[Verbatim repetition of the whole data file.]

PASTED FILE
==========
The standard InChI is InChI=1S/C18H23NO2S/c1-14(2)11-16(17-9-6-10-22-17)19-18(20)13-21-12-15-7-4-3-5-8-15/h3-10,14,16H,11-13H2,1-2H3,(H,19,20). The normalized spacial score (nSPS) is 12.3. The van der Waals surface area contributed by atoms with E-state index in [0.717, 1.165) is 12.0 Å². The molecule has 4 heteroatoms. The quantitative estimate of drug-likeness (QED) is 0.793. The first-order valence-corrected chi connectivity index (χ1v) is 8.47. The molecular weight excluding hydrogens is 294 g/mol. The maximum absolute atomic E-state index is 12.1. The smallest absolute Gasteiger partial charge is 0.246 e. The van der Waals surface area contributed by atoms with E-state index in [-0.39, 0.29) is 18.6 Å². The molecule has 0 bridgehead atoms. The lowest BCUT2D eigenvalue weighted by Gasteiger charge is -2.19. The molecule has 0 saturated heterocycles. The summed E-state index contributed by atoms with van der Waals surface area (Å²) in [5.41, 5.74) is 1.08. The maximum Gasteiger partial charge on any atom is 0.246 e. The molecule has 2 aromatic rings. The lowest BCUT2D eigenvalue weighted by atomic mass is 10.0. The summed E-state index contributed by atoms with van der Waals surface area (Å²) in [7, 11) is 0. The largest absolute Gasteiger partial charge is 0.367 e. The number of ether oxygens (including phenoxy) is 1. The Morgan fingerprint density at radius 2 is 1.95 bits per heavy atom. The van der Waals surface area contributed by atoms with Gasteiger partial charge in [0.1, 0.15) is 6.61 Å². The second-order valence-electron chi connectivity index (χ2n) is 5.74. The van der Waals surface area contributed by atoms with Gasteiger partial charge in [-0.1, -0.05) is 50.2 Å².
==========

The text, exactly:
The standard InChI is InChI=1S/C18H23NO2S/c1-14(2)11-16(17-9-6-10-22-17)19-18(20)13-21-12-15-7-4-3-5-8-15/h3-10,14,16H,11-13H2,1-2H3,(H,19,20). The normalized spacial score (nSPS) is 12.3. The van der Waals surface area contributed by atoms with E-state index in [0.717, 1.165) is 12.0 Å². The molecule has 4 heteroatoms. The quantitative estimate of drug-likeness (QED) is 0.793. The first-order valence-corrected chi connectivity index (χ1v) is 8.47. The molecular weight excluding hydrogens is 294 g/mol. The maximum absolute atomic E-state index is 12.1. The smallest absolute Gasteiger partial charge is 0.246 e. The van der Waals surface area contributed by atoms with E-state index in [-0.39, 0.29) is 18.6 Å². The molecule has 0 bridgehead atoms. The lowest BCUT2D eigenvalue weighted by Gasteiger charge is -2.19. The molecule has 0 saturated heterocycles. The summed E-state index contributed by atoms with van der Waals surface area (Å²) in [5.41, 5.74) is 1.08. The maximum Gasteiger partial charge on any atom is 0.246 e. The molecule has 2 aromatic rings. The lowest BCUT2D eigenvalue weighted by atomic mass is 10.0. The summed E-state index contributed by atoms with van der Waals surface area (Å²) in [7, 11) is 0. The largest absolute Gasteiger partial charge is 0.367 e. The number of ether oxygens (including phenoxy) is 1. The Morgan fingerprint density at radius 2 is 1.95 bits per heavy atom. The van der Waals surface area contributed by atoms with Gasteiger partial charge in [0.1, 0.15) is 6.61 Å². The second-order valence-electron chi connectivity index (χ2n) is 5.74. The van der Waals surface area contributed by atoms with Gasteiger partial charge in [-0.1, -0.05) is 50.2 Å².